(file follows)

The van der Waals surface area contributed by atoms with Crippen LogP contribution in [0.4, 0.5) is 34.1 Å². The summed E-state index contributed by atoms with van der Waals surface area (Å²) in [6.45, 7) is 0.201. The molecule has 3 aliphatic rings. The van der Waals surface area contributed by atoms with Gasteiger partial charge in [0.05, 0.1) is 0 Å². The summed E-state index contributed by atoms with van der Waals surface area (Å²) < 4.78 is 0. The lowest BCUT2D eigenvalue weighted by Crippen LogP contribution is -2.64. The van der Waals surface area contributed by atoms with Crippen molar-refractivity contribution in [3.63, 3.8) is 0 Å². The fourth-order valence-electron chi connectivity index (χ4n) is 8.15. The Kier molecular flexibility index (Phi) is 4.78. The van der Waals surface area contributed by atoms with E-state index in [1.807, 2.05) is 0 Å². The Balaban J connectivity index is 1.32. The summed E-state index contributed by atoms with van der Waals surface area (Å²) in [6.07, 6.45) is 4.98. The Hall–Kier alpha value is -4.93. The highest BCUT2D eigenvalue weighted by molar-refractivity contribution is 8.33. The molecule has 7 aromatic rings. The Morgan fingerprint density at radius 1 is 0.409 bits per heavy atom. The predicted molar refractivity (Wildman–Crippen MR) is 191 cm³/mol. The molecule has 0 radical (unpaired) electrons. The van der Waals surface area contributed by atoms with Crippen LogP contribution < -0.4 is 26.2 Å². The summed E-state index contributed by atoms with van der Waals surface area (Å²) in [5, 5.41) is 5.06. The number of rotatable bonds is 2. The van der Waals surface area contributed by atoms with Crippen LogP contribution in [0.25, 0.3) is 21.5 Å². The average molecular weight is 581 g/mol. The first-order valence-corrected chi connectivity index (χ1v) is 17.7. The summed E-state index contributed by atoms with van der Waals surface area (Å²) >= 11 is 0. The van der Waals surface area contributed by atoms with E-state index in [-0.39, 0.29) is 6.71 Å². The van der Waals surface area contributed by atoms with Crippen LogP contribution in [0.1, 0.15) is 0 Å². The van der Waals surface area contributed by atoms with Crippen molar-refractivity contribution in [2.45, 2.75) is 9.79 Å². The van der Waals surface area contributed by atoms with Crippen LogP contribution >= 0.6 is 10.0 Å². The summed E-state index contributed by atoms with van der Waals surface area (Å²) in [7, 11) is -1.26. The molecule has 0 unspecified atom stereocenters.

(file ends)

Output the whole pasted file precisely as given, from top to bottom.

The van der Waals surface area contributed by atoms with Crippen LogP contribution in [0.4, 0.5) is 34.1 Å². The summed E-state index contributed by atoms with van der Waals surface area (Å²) in [6.45, 7) is 0.201. The molecule has 3 aliphatic rings. The van der Waals surface area contributed by atoms with Gasteiger partial charge in [0.05, 0.1) is 0 Å². The summed E-state index contributed by atoms with van der Waals surface area (Å²) < 4.78 is 0. The lowest BCUT2D eigenvalue weighted by Crippen LogP contribution is -2.64. The van der Waals surface area contributed by atoms with Crippen molar-refractivity contribution in [3.63, 3.8) is 0 Å². The fourth-order valence-electron chi connectivity index (χ4n) is 8.15. The Kier molecular flexibility index (Phi) is 4.78. The van der Waals surface area contributed by atoms with E-state index in [1.807, 2.05) is 0 Å². The Balaban J connectivity index is 1.32. The summed E-state index contributed by atoms with van der Waals surface area (Å²) in [6.07, 6.45) is 4.98. The Hall–Kier alpha value is -4.93. The highest BCUT2D eigenvalue weighted by molar-refractivity contribution is 8.33. The molecule has 7 aromatic rings. The Morgan fingerprint density at radius 1 is 0.409 bits per heavy atom. The predicted molar refractivity (Wildman–Crippen MR) is 191 cm³/mol. The molecule has 0 radical (unpaired) electrons. The van der Waals surface area contributed by atoms with Crippen LogP contribution < -0.4 is 26.2 Å². The summed E-state index contributed by atoms with van der Waals surface area (Å²) in [5, 5.41) is 5.06. The number of rotatable bonds is 2. The van der Waals surface area contributed by atoms with Crippen LogP contribution in [0.25, 0.3) is 21.5 Å². The average molecular weight is 581 g/mol. The first-order valence-corrected chi connectivity index (χ1v) is 17.7. The summed E-state index contributed by atoms with van der Waals surface area (Å²) >= 11 is 0. The van der Waals surface area contributed by atoms with E-state index in [-0.39, 0.29) is 6.71 Å². The van der Waals surface area contributed by atoms with Crippen LogP contribution in [0.1, 0.15) is 0 Å². The van der Waals surface area contributed by atoms with Crippen molar-refractivity contribution in [2.45, 2.75) is 9.79 Å². The van der Waals surface area contributed by atoms with Crippen LogP contribution >= 0.6 is 10.0 Å². The summed E-state index contributed by atoms with van der Waals surface area (Å²) in [7, 11) is -1.26. The molecule has 0 unspecified atom stereocenters.